I'm reading Alasdair MacIntyre's book After Virtue, which is a general attack on modern ethical philosophy and (among other things) a defense of Aristotelian attitudes towards morality. It's a well-written and occasionally provocative book; I'll have more to say about it when I finish it, but I wanted to flag a supposed counterexample to the no-ought-from-is principle that MacIntyre attributes to A.N. Prior:
He is a seaman. Therefore he ought to do whatever it is a seaman ought to do.
Let's replace the noun to sharpen the point:
He is a homosexual. Therefore he ought to do whatever it is a homosexual ought to do.
On the idiomatic reading of the inference -- "he is a homosexual, therefore he should behave like one" -- the ought, if it's a moral ought, doesn't follow from the is. (Ask Ted Haggard.) If, on the other hand, it is a prudential ought -- if he doesn't behave like a homosexual he will cease to be a homosexual -- then the inference goes from a fact to a fact. Alternatively, it goes from a desire to continue to be a homosexual and a set of beliefs about the world and language to a course of action that would fulfill the desire. This isn't an is-ought inference, it's instrumental reasoning.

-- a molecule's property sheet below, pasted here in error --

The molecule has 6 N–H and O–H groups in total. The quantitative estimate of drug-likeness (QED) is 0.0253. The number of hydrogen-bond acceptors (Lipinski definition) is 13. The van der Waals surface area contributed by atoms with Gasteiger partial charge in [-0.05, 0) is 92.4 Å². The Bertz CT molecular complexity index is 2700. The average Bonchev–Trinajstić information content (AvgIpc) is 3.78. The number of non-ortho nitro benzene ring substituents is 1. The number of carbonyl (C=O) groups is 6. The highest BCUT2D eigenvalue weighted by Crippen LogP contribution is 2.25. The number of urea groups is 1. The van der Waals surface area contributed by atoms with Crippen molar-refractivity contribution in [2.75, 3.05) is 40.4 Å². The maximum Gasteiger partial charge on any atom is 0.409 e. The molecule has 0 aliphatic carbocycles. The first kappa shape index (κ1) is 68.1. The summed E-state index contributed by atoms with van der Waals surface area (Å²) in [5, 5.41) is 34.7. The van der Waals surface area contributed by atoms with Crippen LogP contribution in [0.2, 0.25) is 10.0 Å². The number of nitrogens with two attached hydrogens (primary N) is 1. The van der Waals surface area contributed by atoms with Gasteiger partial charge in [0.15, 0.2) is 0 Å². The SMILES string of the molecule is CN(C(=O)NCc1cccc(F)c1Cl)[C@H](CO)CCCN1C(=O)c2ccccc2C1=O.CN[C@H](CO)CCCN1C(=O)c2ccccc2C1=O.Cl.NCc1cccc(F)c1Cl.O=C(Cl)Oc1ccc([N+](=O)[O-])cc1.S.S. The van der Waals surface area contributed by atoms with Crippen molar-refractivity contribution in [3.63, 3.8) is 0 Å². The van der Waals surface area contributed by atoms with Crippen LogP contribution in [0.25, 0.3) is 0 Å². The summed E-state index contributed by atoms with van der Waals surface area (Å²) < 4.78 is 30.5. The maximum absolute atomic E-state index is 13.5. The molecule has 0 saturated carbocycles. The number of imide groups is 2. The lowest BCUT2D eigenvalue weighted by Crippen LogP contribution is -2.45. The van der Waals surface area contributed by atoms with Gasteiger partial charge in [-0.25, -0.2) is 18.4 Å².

Let's try the narrow reading, which I take to be:
for all X and q (if all H's ought to do X and q is an H then q ought to do X).
p is an H.
for all X (if all H's ought to do X then p ought to do X).
Assuming ought statements obey first-order logic, this is valid reasoning; however, the conclusion has no normative force. To make the conclusion normative one would have to satisfy the protasis with an ought statement, in which case one would have deduced an ought from an ought.
Of course it's possible to construct an ethical system with very few extralogical principles; utilitarianism is an example; but you can't do it without some extralogical input, and there is no reason to suppose that a small number of universal core principles gives you a better ethics than a laundry list of ought statements. (And good reason to suppose that there's no Occam-like principle -- all known simple systems are simplistic.) So it's difficult and probably impossible to come up with a useful way to adjudicate between moral systems that's independent of whether you like the results -- which limits the power of moral reasoning to guide your actions.
NB I was misquoting from memory; Prior's original example said "sea-captain" rather than "seaman." For obvious reasons I will not correct the post.